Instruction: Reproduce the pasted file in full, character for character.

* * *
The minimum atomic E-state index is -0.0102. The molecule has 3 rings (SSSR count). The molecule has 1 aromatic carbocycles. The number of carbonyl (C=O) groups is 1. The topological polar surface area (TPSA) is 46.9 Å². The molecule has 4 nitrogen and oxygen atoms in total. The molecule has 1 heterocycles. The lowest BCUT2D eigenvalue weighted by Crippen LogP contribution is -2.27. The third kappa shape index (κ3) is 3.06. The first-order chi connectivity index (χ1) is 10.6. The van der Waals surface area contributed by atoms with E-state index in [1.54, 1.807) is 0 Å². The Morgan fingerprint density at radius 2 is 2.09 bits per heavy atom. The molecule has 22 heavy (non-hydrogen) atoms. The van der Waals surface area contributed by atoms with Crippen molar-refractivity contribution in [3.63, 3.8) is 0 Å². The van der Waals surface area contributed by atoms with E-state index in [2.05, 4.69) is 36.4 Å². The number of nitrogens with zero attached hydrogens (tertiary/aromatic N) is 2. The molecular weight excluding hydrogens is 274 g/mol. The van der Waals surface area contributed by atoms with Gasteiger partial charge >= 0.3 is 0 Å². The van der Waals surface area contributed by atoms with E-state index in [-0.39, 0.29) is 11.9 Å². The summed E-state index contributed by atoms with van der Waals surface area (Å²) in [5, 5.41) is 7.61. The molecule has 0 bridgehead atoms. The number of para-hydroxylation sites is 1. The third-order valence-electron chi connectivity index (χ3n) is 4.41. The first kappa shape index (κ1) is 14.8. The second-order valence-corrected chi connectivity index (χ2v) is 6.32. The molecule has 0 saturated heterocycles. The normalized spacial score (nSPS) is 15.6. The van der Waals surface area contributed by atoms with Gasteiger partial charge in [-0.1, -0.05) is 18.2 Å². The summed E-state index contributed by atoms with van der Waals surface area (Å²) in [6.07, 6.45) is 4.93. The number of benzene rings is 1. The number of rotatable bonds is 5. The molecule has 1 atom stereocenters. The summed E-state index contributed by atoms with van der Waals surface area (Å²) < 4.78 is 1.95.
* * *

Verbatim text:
The minimum atomic E-state index is -0.0102. The molecule has 3 rings (SSSR count). The molecule has 1 aromatic carbocycles. The number of carbonyl (C=O) groups is 1. The topological polar surface area (TPSA) is 46.9 Å². The molecule has 4 nitrogen and oxygen atoms in total. The molecule has 1 heterocycles. The lowest BCUT2D eigenvalue weighted by Crippen LogP contribution is -2.27. The third kappa shape index (κ3) is 3.06. The first-order chi connectivity index (χ1) is 10.6. The van der Waals surface area contributed by atoms with E-state index in [1.54, 1.807) is 0 Å². The Morgan fingerprint density at radius 2 is 2.09 bits per heavy atom. The molecule has 22 heavy (non-hydrogen) atoms. The van der Waals surface area contributed by atoms with Crippen molar-refractivity contribution in [3.63, 3.8) is 0 Å². The van der Waals surface area contributed by atoms with E-state index in [2.05, 4.69) is 36.4 Å². The number of nitrogens with zero attached hydrogens (tertiary/aromatic N) is 2. The molecular weight excluding hydrogens is 274 g/mol. The van der Waals surface area contributed by atoms with Gasteiger partial charge >= 0.3 is 0 Å². The van der Waals surface area contributed by atoms with E-state index in [-0.39, 0.29) is 11.9 Å². The summed E-state index contributed by atoms with van der Waals surface area (Å²) in [5, 5.41) is 7.61. The molecule has 0 bridgehead atoms. The number of para-hydroxylation sites is 1. The third-order valence-electron chi connectivity index (χ3n) is 4.41. The first kappa shape index (κ1) is 14.8. The second-order valence-corrected chi connectivity index (χ2v) is 6.32. The molecule has 0 saturated heterocycles. The normalized spacial score (nSPS) is 15.6. The van der Waals surface area contributed by atoms with Gasteiger partial charge in [-0.1, -0.05) is 18.2 Å². The summed E-state index contributed by atoms with van der Waals surface area (Å²) in [6.07, 6.45) is 4.93. The number of benzene rings is 1. The number of rotatable bonds is 5. The molecule has 1 atom stereocenters. The summed E-state index contributed by atoms with van der Waals surface area (Å²) < 4.78 is 1.95.